The Star Spangled Banner never fluttered more proudly than it did last night at the NIU fieldhouse as it was cheered when the National Anthem was re-introduced as a pre-game tradition at Northern basketball games. The subject of nationwide controversy, the playing of the National Anthem was temporarily discontinued at the beginning of the basketball season by NIU President Richard Nelson due to what he termed divisiveness among the black and white students at the athletic contests.
Old-fashioned dedication to a profession is exemplified in the life and philosophy of Mayme Self, R.N., who recently was named Employee of the Year at DeKalb Public Hospital. Mrs. Self has been nurse for 50 years and said she began working at DeKalb Public Hospital in 1939. She retired this summer, took some trips and reported for duty again this fall. She usually works two nights a week, but this Christmas season she has been working more frequently, substituting for other nurses.
1997 – 25 YEARS AGO
The City of DeKalb may soon look at cracking down on minors who use tobacco and those who sell it to them. The city attorney’s office, with students from the anti-substance abuse group, is considering measures which would make it illegal for minors to possess or use any tobacco products in certain areas of the city.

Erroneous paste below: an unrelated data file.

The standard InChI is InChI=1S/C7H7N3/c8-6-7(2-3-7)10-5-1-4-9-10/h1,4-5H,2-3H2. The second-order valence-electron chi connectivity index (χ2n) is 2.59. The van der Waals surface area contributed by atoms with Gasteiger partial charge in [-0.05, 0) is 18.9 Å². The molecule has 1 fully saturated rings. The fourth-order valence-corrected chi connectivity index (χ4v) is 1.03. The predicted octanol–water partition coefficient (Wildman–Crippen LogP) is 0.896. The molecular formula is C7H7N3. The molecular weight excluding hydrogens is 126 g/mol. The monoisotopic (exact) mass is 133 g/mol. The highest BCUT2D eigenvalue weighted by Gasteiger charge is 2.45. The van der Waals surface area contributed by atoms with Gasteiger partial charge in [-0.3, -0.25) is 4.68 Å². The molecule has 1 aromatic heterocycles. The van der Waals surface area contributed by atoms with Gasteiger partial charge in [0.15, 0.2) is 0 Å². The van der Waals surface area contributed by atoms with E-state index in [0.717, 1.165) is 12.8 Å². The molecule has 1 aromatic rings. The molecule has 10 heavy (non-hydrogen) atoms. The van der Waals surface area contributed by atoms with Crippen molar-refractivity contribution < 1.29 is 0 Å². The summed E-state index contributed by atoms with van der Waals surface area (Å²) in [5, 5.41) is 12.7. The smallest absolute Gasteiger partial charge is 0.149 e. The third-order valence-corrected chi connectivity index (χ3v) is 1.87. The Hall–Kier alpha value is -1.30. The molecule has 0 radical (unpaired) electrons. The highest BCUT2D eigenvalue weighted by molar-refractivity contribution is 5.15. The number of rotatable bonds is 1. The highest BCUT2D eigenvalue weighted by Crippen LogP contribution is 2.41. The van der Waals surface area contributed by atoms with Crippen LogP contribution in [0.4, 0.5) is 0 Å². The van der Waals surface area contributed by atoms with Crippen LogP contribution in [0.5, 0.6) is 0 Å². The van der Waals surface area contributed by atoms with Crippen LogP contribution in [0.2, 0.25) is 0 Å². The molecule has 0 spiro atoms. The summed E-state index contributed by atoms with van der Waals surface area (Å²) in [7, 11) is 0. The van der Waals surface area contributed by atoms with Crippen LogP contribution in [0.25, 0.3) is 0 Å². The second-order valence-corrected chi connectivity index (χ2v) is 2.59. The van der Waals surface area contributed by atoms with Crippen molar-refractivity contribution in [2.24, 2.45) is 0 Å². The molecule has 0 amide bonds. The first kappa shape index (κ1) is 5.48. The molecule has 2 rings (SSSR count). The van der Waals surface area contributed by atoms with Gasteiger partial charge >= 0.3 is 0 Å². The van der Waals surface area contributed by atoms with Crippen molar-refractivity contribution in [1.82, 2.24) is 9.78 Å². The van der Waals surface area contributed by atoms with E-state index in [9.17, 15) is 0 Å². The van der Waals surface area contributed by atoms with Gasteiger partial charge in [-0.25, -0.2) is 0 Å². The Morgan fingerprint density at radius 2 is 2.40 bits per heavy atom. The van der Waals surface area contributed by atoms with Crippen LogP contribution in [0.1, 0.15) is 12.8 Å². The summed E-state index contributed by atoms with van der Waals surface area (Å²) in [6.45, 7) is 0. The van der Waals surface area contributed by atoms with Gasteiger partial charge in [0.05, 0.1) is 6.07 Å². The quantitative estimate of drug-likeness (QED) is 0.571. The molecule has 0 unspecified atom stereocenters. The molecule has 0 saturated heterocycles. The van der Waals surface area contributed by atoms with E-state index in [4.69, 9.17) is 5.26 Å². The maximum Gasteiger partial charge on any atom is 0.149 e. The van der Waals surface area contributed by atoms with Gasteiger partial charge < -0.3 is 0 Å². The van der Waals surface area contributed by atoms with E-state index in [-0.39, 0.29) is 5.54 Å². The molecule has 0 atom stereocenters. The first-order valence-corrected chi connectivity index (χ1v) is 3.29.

Seventy years ago, a young Ronald Reagan took a job as lifeguard at the local beach, eventually saving dozens of lives. Now residents of Dixon want to save the crumbling bathhouse that served as his headquarters. They have less than two weeks to raise $10,000 to repair the building that housed a concession stand and changing rooms when Reagan was lifeguard. The future president started the job in 1926 and worked seven summers at Dixon’s Lowell Park. “Dutch” Reagan cut a notch in an old log for each person he rescued; he says the tally reached 77. That log is gone, but the bathhouse is still there.
– Compiled by Sue Breese